Royal Trooper Bingo

dimestoretajic submitted:


I stump for Magic the Gathering hard. I often feel like, in a sea of boring design and policies written by the Creepy Marketing Guy, Magic stands out as really trying to do better for inclusivity and diversity, even if it does stumble from time to time.

But this time, they REALLY stumbled.

Behold, from the recent Battlebond set… Royal Trooper! 

… like… what the hell.

This is my first time doing one of these bingo cards, so if I missed one or didn’t interpret one properly, let me have it:


Now, the hilarious thing is, I passed this by my fiancee in case I missed one, and she said that the male version of this card was probably better. That sparked an idea, and lo and behold, there was an earlier version of this card: 


…it’s also a woman, in MUCH BETTER ARMOUR… FORWARD, Wizards of the Coast. We’re supposed to go FORWARD. Yeesh… 

Thanks for subsmission and the commentary! We learned not to have high expectations of Magic and Gathering’s illustrations. At best, they’re a mixed bag. 

Occasional positive female example or sexy man doesn’t justify the fact that Wizards of the Coast aren’t all that bothered with keeping their card artist guidelines more than a little vague about what’s encouraged in depictions of women. So we end up with whole variety of generic sexy fantasy chicks with bared skin and boobplates galore. 

Just the fact that every version of Chandra Nalaar sports prominent boobplate says a lot about their dedication to never strive for actual change. 

So yeah, WotC, you’re supposed to go forward, not… sideways?



Just so we’re clear, Chandra, Torch of Defiance wears the most practical version of her armor to date. (The least practical goes to the manga adaptation of The Purifying Fire.) But compared to the armor designs worn by other residents of Kaladesh, it seems a little out of place.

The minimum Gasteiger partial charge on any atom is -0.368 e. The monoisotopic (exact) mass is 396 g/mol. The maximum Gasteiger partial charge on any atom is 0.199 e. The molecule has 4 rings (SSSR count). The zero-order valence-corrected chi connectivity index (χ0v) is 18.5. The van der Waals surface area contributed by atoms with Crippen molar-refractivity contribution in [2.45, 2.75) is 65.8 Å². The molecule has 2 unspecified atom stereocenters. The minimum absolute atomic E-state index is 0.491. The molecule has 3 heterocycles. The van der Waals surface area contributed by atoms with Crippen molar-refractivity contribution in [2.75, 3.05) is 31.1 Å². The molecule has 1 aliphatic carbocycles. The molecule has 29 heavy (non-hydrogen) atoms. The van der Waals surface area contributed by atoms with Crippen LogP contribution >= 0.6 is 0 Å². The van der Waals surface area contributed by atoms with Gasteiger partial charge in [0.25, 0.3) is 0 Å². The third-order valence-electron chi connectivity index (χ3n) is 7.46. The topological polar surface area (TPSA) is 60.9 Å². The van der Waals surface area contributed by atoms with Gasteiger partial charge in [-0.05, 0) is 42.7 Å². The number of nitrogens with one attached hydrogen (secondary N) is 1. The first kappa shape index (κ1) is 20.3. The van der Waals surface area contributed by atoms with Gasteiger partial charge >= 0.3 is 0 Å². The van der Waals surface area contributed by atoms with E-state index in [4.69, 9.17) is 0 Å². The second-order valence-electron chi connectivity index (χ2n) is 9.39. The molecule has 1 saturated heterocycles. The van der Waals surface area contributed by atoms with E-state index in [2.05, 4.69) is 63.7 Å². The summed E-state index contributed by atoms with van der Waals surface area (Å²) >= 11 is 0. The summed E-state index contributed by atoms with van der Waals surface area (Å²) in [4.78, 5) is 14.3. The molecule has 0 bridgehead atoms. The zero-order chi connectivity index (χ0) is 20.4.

For those curious regarding the fore-mentioned manga:


Essentially the spectrum highlights the problems that happens if a company like Wizards sets a vague design for a character then tries to “fix” it (depending on their priorities on any given day) without ever changing it in a meaningful way.

In this case, if you compare to the previous images of Chandra from the official Magic the Gathering imagery, the changes are:

  • Swapped chainmail for scalemail (both of which are absent in the manga)
  • Given her more substantial faulds (which are decorative in the manga)
  • Given her a weird collar/gorget thingie
  • Added extra cloth to her loincloth and made it heavier
  • Made her boots go all the way up to (presumably) her groin
  • Given her actual hair instead of just fire

So essentially all her redesigns and attempts to redevelop her were all preemptively critiqued in 1994, by known intellectual Lisa Simpson:

– wincenworks

Chandra Nalaar’s costume never ceases to amaze us in how unapologetically it ignores even the most basic things about how armor (or any material involved in making it) works.

Let’s once again list all the nonsense here that goes beyond the usual sexualized armor tropes: